Unfortunately, the idea that red wine can lower blood pressure largely seems to be a myth. This idea was popular for some time, mainly due to the fact that red wine is known to contain polyphenols. Polyphenols are nutrients found in many foods including berries, nuts, and chocolate. The more polyphenols people eat, the less likely they are to have high blood pressure. This fact originally led experts to believe that red wine does lower blood pressure.

However, increasing numbers of recent studies have shown no link between red wine or other types of alcohol and blood pressure drop. Those who are looking to lower their blood pressure are better off stopping drinking altogether.

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Red Wine Contains Powerful Plant Compounds And Antioxidants Including Resveratrol

Grapes are rich in many antioxidants. These include resveratrol, catechin, epicatechin and proanthocyanidins .

These antioxidants, especially resveratrol and proanthocyanidins, are believed to be responsible for the health benefits of red wine.

Proanthocyanidins may reduce oxidative damage in the body. They may also help prevent heart disease and cancer (

  • 11.5 glasses a day for women.
  • 12 glasses a day for men.

Some sources also recommend having 1-2 alcohol-free days each week.

Keep in mind that this refers to total alcohol intake. Drinking this amount of red wine in addition to other alcoholic beverages could easily put you in the range of excessive consumption.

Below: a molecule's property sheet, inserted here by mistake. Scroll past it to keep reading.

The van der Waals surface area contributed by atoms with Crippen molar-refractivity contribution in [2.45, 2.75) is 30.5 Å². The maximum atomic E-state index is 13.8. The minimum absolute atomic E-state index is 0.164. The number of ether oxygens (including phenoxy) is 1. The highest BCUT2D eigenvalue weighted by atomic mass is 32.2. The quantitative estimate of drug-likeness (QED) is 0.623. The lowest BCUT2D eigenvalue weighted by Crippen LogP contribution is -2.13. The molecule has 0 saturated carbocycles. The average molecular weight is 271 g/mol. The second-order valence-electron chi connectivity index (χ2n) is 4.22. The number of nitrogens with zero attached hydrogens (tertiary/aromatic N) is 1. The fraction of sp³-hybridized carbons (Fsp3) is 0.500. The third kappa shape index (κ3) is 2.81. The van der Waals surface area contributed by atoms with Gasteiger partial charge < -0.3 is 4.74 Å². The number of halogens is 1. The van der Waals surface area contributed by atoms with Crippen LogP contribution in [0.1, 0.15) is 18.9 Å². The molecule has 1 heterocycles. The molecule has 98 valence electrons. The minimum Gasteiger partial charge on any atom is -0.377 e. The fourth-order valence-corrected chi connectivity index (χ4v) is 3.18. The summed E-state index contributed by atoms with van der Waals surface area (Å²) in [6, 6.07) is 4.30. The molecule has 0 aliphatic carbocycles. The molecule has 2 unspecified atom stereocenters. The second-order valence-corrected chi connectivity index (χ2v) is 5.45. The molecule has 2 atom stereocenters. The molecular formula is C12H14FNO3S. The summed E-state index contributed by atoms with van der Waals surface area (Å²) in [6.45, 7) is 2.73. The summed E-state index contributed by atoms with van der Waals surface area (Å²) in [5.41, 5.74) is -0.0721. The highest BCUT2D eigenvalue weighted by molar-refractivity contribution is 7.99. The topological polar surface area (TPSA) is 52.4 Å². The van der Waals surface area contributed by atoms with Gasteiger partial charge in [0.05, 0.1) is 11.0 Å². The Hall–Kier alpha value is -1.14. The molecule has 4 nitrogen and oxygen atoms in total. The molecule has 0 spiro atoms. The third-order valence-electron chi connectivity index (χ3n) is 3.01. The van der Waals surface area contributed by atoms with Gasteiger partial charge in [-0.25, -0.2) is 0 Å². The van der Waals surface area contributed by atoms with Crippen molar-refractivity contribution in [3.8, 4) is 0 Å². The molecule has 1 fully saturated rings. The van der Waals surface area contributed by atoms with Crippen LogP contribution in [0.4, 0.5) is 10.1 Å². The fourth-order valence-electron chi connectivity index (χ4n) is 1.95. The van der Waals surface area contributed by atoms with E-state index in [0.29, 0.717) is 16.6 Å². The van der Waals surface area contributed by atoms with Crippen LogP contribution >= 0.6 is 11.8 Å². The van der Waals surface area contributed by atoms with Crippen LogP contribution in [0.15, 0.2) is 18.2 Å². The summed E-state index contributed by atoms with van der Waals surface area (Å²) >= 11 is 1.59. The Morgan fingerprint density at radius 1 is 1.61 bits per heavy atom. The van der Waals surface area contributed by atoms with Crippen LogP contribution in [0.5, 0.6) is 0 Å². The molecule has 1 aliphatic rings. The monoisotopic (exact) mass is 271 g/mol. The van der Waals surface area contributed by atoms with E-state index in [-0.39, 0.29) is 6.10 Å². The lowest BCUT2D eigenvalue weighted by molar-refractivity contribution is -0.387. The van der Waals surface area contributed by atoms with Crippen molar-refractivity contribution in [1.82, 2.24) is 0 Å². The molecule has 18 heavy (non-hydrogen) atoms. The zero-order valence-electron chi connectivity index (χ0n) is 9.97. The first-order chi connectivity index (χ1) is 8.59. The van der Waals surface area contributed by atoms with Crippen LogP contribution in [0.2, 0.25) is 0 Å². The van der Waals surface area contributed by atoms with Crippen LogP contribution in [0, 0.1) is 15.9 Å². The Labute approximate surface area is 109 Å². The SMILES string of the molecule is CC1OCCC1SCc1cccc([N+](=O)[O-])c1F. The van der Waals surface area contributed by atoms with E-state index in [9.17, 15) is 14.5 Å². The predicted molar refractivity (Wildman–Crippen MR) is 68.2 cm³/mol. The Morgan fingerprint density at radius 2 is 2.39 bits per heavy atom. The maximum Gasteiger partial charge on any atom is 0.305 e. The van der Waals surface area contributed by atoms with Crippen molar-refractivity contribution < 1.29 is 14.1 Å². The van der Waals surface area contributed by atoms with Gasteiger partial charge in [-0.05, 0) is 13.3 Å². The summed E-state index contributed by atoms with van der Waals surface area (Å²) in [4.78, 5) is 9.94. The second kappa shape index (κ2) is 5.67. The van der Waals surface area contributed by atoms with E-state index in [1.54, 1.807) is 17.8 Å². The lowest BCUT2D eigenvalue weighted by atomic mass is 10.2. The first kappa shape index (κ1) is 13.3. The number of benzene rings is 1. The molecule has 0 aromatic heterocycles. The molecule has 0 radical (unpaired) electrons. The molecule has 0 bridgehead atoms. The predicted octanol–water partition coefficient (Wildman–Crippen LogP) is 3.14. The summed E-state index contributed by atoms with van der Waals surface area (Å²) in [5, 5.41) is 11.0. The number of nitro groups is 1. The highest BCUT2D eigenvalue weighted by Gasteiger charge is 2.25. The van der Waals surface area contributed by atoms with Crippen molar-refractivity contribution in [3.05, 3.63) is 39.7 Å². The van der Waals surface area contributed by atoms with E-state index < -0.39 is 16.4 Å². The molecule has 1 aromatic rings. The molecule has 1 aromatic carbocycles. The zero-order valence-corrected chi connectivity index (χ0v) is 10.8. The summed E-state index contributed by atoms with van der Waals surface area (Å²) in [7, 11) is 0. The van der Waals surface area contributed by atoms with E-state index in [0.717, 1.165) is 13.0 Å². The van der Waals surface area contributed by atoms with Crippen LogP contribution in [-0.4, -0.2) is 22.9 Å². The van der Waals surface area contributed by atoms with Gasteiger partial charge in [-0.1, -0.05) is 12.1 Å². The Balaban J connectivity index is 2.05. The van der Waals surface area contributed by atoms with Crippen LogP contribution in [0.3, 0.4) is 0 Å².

If you have a history of substance abuse, then you should probably avoid wine and any other alcoholic beverage completely. Also be very careful if you have a family history of alcoholism.

Bottom Line:

Moderate intake of red wine is defined as 1-2 glasses per day. It is also recommended that you have at least 12 days a week without alcohol.

Myth: Red Wine Lowers Cholesterol

Does red wine help lower cholesterol levels? – Ms. Sushma Jaiswal

Fact: Keeping your cholesterol within a healthy range is important if you want to reduce your risk of heart disease.

According to a study published in Clinical Nutrition, red wine increases good cholesterol. On the flip side, nonalcoholic red wine decreases levels of bad cholesterol. LDL levels stayed the same in people who drank the alcoholic red wine, so keep this in mind when you order a glass with dinner.

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Spirits Beer And Wine: Is There A Difference

There is a significant amount of data to show that drinking large quantities of alcohol, whether it is a spirits, beer, or wine, can increase the risk of developing hypertension.

It has also become clear over time that no amount of alcohol is considered safe for consumption, regardless of the type of alcohol.

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Does Red Wine Affect Blood Pressure

Wine is essentially a grape juice in which fruit sugars have been fermented to alcohol. This results in a complex liquid containing a rich selection of antioxidant polyphenols derived mainly from the grape skins and pips. Red wine contains higher polyphenol levels than white wine, as its production involves leaving the juice in contact with grape skin pigments for longer, to soak up more of the red pigments.

On their own, antioxidants normally have protective effects on the circulation by improving cholesterol balance, promoting blood vessel dilation, and discouraging the formation of unwanted blood clots. So what difference does the presence of alcohol make?

In the short-term, alcohol has a relaxing effect that causes arteries and veins to dilate so blood pressure falls. This seems at odds with strong evidence that long-term alcohol consumption increases the risk of developing hypertension.

Blood pressure increases by approximately 1 mmHg for each 10g alcohol consumed per week, and drinking two or more alcoholic drinks per day increases the risk of developing hypertension by at least 16%. This effect is largely reversible within two to four weeks of abstinence.

Researchers are only just beginning to unravel why short-term intakes of alcohol lower blood pressure yet long-term intakes cause blood pressure to rise.